which shows that you just pass an arbitrary target value and address from your script.
a standard spent P2PKH change transaction with a considerable value, to recover leftovers from the input. It is sent to a new address owned by you that is created on the fly via the RPC call:
change_addr = proxy.getnewaddress()
txouts.append([change, OP_DUP + OP_HASH160 + pushdata(addr2bytes(change_addr)) + OP_EQUALVERIFY + OP_CHECKSIG])
Reading the source basically confirms what we see on the disassembly. Some other pointers follow.
data = open(sys.argv,'rb').read()
data = struct.pack('<L', len(data)) + struct.pack('<L', crc32(data)) + data
fd = io.BytesIO(data)
we see the:
- payload length
being added to the start of the file.
data = fd.read(65*3)
if not data:
r = pushint(1)
n = 0
chunk = data[0:65]
data = data[65:]
if len(chunk) < 33:
chunk += b'\x00'*(33-len(chunk))
elif len(chunk) < 65:
chunk += b'\x00'*(65-len(chunk))
r += pushdata(chunk)
n += 1
r += pushint(n) + OP_CHECKMULTISIG
we see the main data encoding loop. This clarifies from the disassembly:
OP_1 data OP_3 OP_CHECKMULTISIG
OP_1 is fixed at
OP_3 can be less than 3, it encodes how many 65 byte chunks were encoded, with a maximum of 3 chunks present on each output due to
The last payload transaction can therefore have
OP_3 depending on granularity.
What else was the uploader script used for and was it popular?
I have indexed every single blockchain transaction that follows the above format, notably having a matching CRC32 in the first 8 bytes.
I have also managed to download and interpret every single one of the transactions as described briefly at: https://cirosantilli.com/cool-data-embedded-in-the-bitcoin-blockchain/illegal-content-of-block-229k
Basically, very soon after the uploader/downloader were uploaded on 229991, besides the whitepaper, several uploads were made intentionally containing what some countries might consider illegal data, although none of them eye-popping for my crazy standards, and as we've seen so far, the Bitcoin blockchain has survived them for the time being as of 2021.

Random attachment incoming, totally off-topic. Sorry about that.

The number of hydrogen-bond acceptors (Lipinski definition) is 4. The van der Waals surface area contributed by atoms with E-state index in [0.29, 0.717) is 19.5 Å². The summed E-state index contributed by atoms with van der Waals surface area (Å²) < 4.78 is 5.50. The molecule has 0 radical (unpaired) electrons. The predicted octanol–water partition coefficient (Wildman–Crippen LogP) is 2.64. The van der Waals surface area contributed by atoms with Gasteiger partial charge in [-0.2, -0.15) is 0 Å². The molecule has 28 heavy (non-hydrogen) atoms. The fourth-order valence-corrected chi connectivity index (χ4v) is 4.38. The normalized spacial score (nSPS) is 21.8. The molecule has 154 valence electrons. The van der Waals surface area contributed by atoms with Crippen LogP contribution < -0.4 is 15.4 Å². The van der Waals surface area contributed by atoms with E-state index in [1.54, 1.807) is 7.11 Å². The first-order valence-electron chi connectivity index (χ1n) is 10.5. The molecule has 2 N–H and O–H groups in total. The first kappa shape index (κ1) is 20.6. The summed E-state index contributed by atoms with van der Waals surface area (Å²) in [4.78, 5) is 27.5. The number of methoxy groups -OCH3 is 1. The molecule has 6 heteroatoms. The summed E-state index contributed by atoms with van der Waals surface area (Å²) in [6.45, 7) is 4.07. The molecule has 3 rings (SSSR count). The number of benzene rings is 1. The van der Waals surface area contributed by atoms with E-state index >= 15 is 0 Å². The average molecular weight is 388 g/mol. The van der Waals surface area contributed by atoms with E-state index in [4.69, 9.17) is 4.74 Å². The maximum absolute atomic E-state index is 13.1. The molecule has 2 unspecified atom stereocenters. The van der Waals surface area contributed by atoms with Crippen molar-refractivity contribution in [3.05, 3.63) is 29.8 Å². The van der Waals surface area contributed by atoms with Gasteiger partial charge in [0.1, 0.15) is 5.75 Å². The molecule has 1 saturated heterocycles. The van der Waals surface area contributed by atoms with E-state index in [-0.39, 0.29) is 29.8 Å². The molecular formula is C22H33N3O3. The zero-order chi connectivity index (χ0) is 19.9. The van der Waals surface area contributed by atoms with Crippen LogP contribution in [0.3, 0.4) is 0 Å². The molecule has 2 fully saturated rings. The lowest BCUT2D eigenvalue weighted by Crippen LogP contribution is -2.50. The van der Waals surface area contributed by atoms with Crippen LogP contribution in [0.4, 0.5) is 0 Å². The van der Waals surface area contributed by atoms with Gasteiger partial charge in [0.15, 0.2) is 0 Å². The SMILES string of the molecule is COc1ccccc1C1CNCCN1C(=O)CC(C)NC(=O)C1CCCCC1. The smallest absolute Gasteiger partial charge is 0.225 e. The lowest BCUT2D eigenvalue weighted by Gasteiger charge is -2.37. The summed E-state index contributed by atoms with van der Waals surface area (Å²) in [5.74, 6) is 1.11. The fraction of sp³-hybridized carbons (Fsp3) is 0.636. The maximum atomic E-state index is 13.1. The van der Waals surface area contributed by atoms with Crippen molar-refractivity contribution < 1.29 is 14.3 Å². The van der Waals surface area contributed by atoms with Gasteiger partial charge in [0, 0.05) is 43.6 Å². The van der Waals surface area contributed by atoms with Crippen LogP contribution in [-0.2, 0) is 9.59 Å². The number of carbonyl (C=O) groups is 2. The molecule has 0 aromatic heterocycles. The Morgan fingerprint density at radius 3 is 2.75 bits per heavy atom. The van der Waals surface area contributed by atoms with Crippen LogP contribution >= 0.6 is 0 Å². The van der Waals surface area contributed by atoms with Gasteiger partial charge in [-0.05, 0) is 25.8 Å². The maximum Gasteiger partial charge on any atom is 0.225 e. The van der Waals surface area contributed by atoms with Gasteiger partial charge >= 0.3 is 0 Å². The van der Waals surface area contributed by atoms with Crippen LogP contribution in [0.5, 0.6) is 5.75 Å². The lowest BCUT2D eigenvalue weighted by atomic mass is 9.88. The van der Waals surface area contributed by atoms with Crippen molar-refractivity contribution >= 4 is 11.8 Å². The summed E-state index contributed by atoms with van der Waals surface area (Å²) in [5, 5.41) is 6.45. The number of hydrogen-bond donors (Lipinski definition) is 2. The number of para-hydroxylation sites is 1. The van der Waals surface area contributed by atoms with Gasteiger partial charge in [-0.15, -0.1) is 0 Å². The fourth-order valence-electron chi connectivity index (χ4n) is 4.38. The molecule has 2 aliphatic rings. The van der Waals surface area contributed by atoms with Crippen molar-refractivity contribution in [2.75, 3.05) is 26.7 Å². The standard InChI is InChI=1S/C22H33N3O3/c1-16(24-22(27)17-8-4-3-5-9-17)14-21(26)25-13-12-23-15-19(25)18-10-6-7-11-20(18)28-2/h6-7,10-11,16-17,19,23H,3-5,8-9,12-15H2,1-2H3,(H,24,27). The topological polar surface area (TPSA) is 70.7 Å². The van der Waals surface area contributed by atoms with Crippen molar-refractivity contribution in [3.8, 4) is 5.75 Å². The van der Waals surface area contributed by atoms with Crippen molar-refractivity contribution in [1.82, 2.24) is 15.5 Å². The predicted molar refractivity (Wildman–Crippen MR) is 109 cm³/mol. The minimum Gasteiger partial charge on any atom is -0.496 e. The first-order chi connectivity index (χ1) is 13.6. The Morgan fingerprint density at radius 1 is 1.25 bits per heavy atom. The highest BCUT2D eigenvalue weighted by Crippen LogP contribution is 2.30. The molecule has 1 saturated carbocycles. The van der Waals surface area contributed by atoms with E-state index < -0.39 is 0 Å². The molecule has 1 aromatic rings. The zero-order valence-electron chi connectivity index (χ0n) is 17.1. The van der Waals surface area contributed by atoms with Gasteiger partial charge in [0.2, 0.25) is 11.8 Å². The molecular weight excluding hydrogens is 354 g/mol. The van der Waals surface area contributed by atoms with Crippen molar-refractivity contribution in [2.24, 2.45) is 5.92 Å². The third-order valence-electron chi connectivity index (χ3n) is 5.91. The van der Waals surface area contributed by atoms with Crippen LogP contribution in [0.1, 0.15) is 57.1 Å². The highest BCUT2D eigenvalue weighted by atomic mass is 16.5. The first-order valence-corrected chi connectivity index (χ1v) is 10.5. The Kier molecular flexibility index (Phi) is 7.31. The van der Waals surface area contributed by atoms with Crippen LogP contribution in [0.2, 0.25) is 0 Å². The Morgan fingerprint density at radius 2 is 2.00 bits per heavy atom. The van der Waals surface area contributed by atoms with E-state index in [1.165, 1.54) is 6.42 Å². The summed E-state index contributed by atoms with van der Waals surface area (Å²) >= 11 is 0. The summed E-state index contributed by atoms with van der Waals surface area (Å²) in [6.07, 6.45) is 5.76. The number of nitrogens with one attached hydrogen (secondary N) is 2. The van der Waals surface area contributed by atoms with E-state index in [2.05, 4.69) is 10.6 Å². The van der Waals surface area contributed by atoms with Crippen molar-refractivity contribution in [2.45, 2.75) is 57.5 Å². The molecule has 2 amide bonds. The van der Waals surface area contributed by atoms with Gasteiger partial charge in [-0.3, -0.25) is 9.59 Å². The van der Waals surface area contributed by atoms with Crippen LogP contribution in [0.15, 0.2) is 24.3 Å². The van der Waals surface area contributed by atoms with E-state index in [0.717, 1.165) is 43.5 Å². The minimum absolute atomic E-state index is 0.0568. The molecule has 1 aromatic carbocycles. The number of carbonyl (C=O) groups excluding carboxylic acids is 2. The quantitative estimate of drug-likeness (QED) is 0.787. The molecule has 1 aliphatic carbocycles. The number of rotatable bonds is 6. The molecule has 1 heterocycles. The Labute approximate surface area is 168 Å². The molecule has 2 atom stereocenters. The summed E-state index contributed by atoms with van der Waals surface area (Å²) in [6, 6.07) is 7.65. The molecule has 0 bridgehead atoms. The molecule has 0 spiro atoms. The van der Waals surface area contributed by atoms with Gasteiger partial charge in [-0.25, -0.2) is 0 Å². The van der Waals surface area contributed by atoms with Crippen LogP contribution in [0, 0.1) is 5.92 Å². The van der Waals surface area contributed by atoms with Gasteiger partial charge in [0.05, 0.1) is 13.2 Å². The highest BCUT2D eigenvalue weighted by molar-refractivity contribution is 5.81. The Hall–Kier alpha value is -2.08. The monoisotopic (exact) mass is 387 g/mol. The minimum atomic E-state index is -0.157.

Since the illegal content was uploaded soon after the uploader, I find it exceedingly likely that it was uploaded by the same person who created the uploader.
And after a short flurry of activity, the uploads stopped, and only one single upload was made much later at tx 89248ecadd51ada613cf8bdf46c174c57842e51de4f99f4bbd8b8b34d3cb7792 which caught my attention because it contains an ASCII art of a Buddha between two Yin Yang symbols as described at: https://cirosantilli.com/cool-data-embedded-in-the-bitcoin-blockchain/ascii-art
6969 696969 696969 6969
969 69 6969696 6969 6969 696
969 696969696 696969696969 696
969 69696969696 6969696969696 696
696 9696969696969 969696969696 969
696 696969696969 969696969 969
696 696 96969 _=_ 9696969 69 696
9696 969696 q(-_-)p 696969 6969
96969696 '_) (_` 69696969
96 /__/ \ 69
69 _(<_ / )_ 96
6969 (__\_\_|_/__) 9696
Therefore my conclusion is that the uploader and downloader scripts simply never reached considerable popularity.
They are just too over-engineered and clunkier than needed. Why would you need a CRC32 when the blockchain itself is already hashed byte-by-byte to the brim? Perhaps it was intended simply as a marker of "interesting information". But much more natural and dominant later on was to use ASCII strings, or simply magic bytes of certain file formats as markers, see e.g. my comments on more directly encoded images at: